The day it happened something
like a sigh left her. My mother ran
frantically from room to room
dusting everything, making noise
out of nothing at all,
but my sister would not hear it—
she wanted that voice to linger
inside her like the smell
of thunder in the air.
I heard she was a small blossom
of a child. Her brain, like pulp,
exposed to the cruelty of things.
I heard she could not bear
to be born among orange groves,
to be lost in their fields.
If you ask my sister she will
tell you it was hardly a choice.
What choice is there but to survive.
THE ORACLE'S CURSE
You have not wept in ages;
speak only in riddles,
incantations–a blinking of lips.
How many travelers have kissed
your feet for a safe passage
onward? Every time
your righteous sight turns
a star bursts in the heavens,
falls on your lap, lifts
the veil around all things unknown.
What a pity your reflection
turns your eyes to stone.
THE MAN WITHOUT LEGS WALKS UP THE STAIRS
sits on the couch, dreams himself
a soccer star on the edge of world renown.
He no longer believes in gods or doctors,
and instead worships the solitary
tree outside his window who imparts
the knowledge of stones.
The man without legs has altogether
forgotten the meaning of music.
He enjoys the white hum
of his electric wheelchair, has taken
to smoking cigarettes that shrink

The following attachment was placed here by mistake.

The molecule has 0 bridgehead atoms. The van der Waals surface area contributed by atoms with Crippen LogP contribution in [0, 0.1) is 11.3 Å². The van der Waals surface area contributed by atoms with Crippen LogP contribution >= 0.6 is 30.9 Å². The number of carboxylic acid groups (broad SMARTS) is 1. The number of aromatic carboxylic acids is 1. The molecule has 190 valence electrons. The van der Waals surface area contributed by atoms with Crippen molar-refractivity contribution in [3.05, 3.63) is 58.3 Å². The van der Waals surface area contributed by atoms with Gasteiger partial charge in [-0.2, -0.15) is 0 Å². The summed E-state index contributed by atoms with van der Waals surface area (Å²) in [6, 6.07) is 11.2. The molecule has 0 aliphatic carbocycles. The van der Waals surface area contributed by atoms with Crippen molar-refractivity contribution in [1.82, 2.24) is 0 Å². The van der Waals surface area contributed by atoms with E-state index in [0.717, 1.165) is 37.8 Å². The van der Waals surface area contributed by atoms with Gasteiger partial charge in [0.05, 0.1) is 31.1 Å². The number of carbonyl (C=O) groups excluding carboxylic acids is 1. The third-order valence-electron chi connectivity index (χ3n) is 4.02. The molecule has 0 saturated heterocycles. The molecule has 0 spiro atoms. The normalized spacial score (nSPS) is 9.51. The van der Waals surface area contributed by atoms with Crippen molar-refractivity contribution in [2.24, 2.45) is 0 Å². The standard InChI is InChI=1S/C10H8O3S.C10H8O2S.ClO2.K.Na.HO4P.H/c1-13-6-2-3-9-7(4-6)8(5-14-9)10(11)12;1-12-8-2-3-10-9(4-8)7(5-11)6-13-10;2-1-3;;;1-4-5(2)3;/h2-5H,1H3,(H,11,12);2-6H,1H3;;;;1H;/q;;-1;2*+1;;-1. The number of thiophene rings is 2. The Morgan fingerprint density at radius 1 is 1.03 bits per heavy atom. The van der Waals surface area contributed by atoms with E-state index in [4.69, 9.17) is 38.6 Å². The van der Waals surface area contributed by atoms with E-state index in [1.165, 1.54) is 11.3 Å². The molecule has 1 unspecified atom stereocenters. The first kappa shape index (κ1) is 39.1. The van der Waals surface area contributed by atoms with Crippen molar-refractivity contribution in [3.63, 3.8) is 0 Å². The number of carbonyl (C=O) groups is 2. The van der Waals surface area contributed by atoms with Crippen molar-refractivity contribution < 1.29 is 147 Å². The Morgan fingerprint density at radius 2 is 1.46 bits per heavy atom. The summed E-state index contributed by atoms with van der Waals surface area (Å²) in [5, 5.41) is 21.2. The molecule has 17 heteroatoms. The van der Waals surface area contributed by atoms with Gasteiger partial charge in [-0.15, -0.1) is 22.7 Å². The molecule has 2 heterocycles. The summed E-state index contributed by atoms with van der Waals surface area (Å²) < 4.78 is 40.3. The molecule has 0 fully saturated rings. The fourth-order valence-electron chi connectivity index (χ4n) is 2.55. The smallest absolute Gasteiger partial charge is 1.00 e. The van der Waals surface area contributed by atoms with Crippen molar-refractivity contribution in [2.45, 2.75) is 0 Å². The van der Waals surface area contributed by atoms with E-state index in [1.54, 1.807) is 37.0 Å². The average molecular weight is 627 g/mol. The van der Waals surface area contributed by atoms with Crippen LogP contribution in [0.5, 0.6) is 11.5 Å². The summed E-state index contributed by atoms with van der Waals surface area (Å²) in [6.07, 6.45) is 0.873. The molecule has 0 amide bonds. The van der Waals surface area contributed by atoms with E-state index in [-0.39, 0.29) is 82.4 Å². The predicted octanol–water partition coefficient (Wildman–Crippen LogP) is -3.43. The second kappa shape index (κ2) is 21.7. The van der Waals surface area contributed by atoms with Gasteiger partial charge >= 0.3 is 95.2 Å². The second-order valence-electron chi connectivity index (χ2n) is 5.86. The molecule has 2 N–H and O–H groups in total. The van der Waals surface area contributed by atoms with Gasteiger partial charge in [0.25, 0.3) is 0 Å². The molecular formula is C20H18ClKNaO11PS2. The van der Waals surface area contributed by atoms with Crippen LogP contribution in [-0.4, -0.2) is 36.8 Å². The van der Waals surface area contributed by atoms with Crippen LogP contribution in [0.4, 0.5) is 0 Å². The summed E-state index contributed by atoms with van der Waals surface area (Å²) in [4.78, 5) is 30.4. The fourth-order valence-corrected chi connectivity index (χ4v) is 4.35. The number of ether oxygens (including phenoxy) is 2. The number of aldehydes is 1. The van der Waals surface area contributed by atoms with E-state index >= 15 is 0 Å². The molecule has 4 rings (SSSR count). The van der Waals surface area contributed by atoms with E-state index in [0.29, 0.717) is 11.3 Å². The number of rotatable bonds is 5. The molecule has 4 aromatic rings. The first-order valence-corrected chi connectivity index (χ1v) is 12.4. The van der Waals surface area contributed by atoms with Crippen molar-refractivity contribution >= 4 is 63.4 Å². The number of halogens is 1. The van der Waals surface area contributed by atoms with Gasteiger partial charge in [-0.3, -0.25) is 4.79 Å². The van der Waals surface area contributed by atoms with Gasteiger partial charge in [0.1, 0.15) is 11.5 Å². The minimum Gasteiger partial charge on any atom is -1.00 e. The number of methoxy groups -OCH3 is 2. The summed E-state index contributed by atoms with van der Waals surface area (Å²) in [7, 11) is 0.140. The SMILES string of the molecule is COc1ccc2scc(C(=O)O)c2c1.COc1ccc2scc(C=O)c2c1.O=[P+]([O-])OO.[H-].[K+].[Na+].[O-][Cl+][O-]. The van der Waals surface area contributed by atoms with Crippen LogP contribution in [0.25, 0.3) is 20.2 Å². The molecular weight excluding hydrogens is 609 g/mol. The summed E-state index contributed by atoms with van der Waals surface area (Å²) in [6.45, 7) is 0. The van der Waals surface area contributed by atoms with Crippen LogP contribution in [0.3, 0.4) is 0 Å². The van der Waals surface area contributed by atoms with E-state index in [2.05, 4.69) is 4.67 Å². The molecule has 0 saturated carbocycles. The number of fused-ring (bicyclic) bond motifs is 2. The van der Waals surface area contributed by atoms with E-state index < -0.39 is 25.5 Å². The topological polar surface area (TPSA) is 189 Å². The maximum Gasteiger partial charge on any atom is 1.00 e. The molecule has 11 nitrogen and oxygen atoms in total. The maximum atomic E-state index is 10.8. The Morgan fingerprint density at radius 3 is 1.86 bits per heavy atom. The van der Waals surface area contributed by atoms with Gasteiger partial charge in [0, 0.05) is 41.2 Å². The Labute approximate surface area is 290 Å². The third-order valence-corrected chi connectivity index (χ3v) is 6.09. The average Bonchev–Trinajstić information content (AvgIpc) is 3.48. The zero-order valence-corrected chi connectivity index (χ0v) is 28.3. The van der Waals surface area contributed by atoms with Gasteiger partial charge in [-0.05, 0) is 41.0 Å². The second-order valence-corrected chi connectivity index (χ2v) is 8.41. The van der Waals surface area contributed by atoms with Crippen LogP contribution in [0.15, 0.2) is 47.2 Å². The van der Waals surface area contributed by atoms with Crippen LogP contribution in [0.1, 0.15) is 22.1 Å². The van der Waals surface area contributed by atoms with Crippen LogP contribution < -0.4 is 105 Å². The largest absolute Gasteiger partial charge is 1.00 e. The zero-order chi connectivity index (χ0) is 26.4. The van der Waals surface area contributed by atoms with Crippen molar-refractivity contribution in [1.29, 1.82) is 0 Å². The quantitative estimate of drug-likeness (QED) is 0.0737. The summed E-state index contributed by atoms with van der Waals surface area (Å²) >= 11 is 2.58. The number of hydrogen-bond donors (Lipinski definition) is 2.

his heart and paint his lungs
the color of ripe plums.
He knows he has become the dreadful stereotype,
the plastic soldier: the brave little thing
that cannot move save by the will of others.
The old couple in front of the television set
were watching a battle epic together.
He always loved them: the guns, the blood,
the grand heroic deeds and famous names.
Loud noise rumbled from speakers
their favorite son gifted him last Christmas,
and under their force the glass swan
on the table came to life in little earthquakes.
The woman at his side was never there.
She imagined somewhere in the world tectonic
plates kissed and when their lips parted
great waves dropped like ripe fruit.
That is how she fell out of love:
the ocean ebbed, revealed its tumors.
Then—with the force of years—crashed all around.
RACIEL ALONSO is a senior Spanish Literature major at the University of Florida. She was introduced to poetry at an early age by her father and started writing by the time she was 14 years old. "I've been published in several literary and online magazines including The Mangrove Review, Tea Literary Magazine and Centrifugal Eye."
RACIEL says, "The motivation behind my poems is fairly personal, but suffice it to say that each poem tries to capture an important episode in my life."